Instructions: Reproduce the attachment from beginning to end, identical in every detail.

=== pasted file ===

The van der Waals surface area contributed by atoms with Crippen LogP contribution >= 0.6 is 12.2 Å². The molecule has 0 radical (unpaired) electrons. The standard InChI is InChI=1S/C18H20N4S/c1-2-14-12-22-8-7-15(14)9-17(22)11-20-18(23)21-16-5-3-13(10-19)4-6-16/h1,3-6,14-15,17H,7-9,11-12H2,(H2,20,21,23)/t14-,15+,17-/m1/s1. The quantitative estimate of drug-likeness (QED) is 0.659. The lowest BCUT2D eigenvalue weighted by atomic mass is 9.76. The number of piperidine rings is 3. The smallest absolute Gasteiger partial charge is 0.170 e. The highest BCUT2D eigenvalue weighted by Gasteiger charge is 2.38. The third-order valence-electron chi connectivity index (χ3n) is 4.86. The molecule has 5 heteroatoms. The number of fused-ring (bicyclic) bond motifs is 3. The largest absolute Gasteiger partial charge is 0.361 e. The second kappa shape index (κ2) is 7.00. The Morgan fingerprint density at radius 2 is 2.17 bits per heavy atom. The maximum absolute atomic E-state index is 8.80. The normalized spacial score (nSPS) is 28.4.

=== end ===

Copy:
The van der Waals surface area contributed by atoms with Crippen LogP contribution >= 0.6 is 12.2 Å². The molecule has 0 radical (unpaired) electrons. The standard InChI is InChI=1S/C18H20N4S/c1-2-14-12-22-8-7-15(14)9-17(22)11-20-18(23)21-16-5-3-13(10-19)4-6-16/h1,3-6,14-15,17H,7-9,11-12H2,(H2,20,21,23)/t14-,15+,17-/m1/s1. The quantitative estimate of drug-likeness (QED) is 0.659. The lowest BCUT2D eigenvalue weighted by atomic mass is 9.76. The number of piperidine rings is 3. The smallest absolute Gasteiger partial charge is 0.170 e. The highest BCUT2D eigenvalue weighted by Gasteiger charge is 2.38. The third-order valence-electron chi connectivity index (χ3n) is 4.86. The molecule has 5 heteroatoms. The number of fused-ring (bicyclic) bond motifs is 3. The largest absolute Gasteiger partial charge is 0.361 e. The second kappa shape index (κ2) is 7.00. The Morgan fingerprint density at radius 2 is 2.17 bits per heavy atom. The maximum absolute atomic E-state index is 8.80. The normalized spacial score (nSPS) is 28.4.